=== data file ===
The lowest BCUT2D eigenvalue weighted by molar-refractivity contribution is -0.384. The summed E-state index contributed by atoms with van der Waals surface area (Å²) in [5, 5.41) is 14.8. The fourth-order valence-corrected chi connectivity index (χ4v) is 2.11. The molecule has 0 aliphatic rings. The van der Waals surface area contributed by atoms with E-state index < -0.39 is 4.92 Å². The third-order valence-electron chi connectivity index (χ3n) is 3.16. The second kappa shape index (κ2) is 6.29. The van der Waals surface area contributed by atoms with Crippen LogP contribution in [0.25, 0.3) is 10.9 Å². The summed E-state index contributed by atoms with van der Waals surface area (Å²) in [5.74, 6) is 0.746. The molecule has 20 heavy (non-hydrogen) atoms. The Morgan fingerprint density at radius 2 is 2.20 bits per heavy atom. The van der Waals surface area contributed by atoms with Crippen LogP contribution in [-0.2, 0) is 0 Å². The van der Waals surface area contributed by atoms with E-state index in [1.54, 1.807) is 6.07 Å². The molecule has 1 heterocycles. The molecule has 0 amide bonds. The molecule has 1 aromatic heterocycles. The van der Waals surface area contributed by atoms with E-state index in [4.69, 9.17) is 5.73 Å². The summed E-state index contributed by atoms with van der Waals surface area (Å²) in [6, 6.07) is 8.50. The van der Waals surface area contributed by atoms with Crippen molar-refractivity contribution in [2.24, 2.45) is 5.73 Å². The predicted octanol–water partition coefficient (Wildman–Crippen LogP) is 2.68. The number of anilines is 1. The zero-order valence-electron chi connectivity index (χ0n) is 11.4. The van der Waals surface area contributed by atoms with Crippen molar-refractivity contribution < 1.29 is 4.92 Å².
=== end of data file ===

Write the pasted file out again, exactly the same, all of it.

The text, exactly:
The lowest BCUT2D eigenvalue weighted by molar-refractivity contribution is -0.384. The summed E-state index contributed by atoms with van der Waals surface area (Å²) in [5, 5.41) is 14.8. The fourth-order valence-corrected chi connectivity index (χ4v) is 2.11. The molecule has 0 aliphatic rings. The van der Waals surface area contributed by atoms with E-state index < -0.39 is 4.92 Å². The third-order valence-electron chi connectivity index (χ3n) is 3.16. The second kappa shape index (κ2) is 6.29. The van der Waals surface area contributed by atoms with Crippen LogP contribution in [0.25, 0.3) is 10.9 Å². The summed E-state index contributed by atoms with van der Waals surface area (Å²) in [5.74, 6) is 0.746. The molecule has 20 heavy (non-hydrogen) atoms. The Morgan fingerprint density at radius 2 is 2.20 bits per heavy atom. The van der Waals surface area contributed by atoms with Crippen LogP contribution in [-0.2, 0) is 0 Å². The van der Waals surface area contributed by atoms with E-state index in [1.54, 1.807) is 6.07 Å². The molecule has 1 heterocycles. The molecule has 0 amide bonds. The molecule has 1 aromatic heterocycles. The van der Waals surface area contributed by atoms with E-state index in [4.69, 9.17) is 5.73 Å². The summed E-state index contributed by atoms with van der Waals surface area (Å²) in [6, 6.07) is 8.50. The van der Waals surface area contributed by atoms with Crippen molar-refractivity contribution in [2.24, 2.45) is 5.73 Å². The predicted octanol–water partition coefficient (Wildman–Crippen LogP) is 2.68. The number of anilines is 1. The zero-order valence-electron chi connectivity index (χ0n) is 11.4. The van der Waals surface area contributed by atoms with Crippen molar-refractivity contribution < 1.29 is 4.92 Å².